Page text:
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A wedding cake is seen at a reception for same-sex couples at The Abbey in West Hollywood, Calif., July 1, 2013. (REUTERS/Lucy Nicholson) A wedding cake is seen at a reception for same-sex couples at The Abbey in West Hollywood, Calif., July 1, 2013. (REUTERS/Lucy Nicholson)  

Wedding cake maker ordered not to discriminate against gay couples

An administrative law judge has ordered a Denver cake maker to serve wedding cakes to gay couples, regardless of the man’s religious beliefs.

Judge Robert N. Spencer ruled that wedding-related businesses that refuse service to gay couples are discriminating, according to the Associated Press. He ordered Masterpiece Cakeshop to “cease and desist” from discriminating against gay couples who order cakes to celebrate their civil unions.

Charles Craig and David Mullins, who were married in Massachusetts but who wanted to celebrate in Colorado, ordered a cake from owner Jack Phillips in July 2012. When Phillips discovered that the order was for a gay couple, he refused, saying their union violated his Christian beliefs.

Gay marriage is banned in Colorado by constitutional amendment, but the state legislature approved civil unions earlier this year. The difference between a union and a same-sex marriage in Colorado is largely semantic, although those who are joined in civil unions cannot file joint tax returns.

The civil union law does not provide exemptions for businesses who are opposed for religious reasons, despite attempts by Republicans to include them. Several people who testified against the bill said it didn’t offer enough protections for owners of businesses and organizations who are morally opposed to civil unions, saying it would violate their First Amendment rights.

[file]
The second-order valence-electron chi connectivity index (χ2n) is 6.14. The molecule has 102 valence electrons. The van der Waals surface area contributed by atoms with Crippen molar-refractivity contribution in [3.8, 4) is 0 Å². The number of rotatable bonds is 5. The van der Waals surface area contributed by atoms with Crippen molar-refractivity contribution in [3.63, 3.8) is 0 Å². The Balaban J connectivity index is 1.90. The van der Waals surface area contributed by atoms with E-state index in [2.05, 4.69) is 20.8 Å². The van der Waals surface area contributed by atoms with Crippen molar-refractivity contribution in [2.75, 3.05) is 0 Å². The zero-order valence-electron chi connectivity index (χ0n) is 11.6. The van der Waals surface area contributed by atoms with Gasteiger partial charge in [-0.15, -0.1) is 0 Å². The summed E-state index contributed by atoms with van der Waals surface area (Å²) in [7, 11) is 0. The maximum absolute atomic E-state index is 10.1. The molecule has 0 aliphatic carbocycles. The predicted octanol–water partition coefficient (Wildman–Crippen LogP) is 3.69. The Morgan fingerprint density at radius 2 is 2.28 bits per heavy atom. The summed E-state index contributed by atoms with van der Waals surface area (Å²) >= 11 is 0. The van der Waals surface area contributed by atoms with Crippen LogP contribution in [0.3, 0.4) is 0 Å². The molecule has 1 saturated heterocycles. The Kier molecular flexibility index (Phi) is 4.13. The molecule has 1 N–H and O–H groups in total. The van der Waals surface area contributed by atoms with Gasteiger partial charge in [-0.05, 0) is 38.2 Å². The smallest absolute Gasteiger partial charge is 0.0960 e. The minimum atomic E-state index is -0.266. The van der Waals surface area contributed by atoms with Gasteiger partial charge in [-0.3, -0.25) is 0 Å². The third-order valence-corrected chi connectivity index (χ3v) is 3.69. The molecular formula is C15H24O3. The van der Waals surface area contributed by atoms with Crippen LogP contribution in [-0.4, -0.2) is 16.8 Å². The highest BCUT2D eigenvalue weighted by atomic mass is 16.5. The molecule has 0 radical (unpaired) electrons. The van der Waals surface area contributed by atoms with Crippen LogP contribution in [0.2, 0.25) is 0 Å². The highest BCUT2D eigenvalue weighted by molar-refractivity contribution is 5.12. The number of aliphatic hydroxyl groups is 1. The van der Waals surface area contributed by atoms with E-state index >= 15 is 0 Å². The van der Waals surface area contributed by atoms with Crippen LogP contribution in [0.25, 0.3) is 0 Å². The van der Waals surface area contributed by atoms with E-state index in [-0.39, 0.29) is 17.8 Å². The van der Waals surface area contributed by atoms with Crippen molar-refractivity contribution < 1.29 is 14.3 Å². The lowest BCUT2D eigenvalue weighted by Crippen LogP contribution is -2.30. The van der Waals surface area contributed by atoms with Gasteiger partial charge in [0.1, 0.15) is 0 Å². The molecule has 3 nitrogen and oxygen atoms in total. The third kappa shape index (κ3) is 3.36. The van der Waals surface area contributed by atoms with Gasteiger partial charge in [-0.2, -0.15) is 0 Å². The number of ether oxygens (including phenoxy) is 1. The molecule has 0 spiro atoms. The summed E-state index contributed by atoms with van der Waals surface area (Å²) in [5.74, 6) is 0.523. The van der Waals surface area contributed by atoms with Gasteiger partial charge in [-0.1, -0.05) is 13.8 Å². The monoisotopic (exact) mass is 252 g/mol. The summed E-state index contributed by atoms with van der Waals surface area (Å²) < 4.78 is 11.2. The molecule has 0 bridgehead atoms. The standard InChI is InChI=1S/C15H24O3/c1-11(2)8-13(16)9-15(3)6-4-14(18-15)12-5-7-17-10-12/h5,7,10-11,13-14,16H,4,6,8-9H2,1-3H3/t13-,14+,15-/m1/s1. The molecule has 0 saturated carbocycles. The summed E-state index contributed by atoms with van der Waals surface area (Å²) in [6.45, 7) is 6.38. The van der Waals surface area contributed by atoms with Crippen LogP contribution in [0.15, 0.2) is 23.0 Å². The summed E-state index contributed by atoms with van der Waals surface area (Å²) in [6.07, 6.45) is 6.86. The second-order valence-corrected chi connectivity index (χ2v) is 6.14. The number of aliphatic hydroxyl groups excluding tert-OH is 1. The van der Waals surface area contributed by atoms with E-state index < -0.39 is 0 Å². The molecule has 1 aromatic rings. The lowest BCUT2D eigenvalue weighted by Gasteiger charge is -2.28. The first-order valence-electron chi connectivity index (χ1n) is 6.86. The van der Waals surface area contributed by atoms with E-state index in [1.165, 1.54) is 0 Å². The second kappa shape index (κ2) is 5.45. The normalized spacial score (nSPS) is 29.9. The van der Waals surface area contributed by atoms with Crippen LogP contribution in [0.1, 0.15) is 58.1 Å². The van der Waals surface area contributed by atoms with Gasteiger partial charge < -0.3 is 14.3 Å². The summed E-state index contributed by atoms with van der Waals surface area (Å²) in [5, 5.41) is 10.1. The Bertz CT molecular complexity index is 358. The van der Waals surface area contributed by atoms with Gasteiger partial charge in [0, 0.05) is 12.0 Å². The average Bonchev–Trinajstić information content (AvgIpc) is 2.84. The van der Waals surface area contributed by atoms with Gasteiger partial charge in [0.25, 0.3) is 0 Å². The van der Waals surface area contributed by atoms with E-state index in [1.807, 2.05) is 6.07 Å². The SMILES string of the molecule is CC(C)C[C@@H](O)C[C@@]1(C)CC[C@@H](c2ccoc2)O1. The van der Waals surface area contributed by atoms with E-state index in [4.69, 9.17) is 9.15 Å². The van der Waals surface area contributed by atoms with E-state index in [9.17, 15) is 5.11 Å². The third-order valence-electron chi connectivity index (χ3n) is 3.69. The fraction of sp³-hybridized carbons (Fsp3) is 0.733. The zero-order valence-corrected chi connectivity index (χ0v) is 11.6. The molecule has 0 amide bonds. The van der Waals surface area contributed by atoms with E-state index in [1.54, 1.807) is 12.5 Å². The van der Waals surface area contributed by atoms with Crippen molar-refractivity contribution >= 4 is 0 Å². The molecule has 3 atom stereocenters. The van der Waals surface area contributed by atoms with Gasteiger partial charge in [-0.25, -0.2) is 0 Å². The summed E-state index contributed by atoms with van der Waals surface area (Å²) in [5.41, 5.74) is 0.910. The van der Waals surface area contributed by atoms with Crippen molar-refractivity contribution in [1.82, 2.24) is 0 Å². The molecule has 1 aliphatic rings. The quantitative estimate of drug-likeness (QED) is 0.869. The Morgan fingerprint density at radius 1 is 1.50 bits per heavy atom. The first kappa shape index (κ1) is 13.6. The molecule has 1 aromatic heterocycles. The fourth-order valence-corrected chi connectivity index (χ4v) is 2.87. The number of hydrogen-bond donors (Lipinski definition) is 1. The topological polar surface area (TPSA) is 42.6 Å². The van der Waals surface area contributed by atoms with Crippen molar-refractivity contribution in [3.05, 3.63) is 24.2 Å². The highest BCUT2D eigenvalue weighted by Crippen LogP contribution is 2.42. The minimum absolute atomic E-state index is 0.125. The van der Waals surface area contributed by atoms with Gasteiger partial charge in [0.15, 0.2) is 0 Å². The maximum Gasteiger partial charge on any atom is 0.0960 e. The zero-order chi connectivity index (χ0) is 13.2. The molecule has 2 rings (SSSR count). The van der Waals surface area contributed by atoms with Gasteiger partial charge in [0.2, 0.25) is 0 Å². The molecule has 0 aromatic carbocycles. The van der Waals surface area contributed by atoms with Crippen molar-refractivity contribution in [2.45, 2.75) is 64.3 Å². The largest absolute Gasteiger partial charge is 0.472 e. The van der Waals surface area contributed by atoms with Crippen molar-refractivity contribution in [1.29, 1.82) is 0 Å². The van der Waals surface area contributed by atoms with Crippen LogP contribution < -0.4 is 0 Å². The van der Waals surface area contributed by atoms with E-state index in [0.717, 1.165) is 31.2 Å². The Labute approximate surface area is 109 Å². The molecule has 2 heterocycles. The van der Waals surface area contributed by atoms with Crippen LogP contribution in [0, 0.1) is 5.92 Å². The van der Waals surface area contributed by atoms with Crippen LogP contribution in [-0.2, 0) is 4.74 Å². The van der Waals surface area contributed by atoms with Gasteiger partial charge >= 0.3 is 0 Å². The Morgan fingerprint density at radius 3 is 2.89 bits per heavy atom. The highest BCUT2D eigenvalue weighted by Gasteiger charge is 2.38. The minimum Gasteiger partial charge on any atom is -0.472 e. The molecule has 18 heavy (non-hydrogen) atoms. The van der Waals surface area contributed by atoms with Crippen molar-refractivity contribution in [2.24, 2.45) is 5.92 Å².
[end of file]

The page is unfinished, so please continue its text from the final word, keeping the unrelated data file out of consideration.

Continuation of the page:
But the American Civil Liberties Union, which worked on behalf of Craig and Mullins, said arguments about religious freedom shouldn’t be used as an excuse to discriminate.

“Religious freedom is a fundamental right in America and it’s something that we champion at the ACLU,” Mark Silverstein, ACLU’s legal director in Colorado, told the Associated Press in June. “We are all entitled to our religious beliefs and we fight for that. But someone’s personal religious beliefs don’t justify breaking the law by discriminating against others in the public sphere.”

If Masterpiece Cakeshop continues to refuse service to gay couples, it could face fines.

Spencer’s ruling follows another in New Mexico, where the state Supreme Court found a wedding photographer was wrong to refuse to take pictures of a gay couple, the AP reported. Another case is pending in Washington state against a florist who allegedly refused to work with a gay couple.

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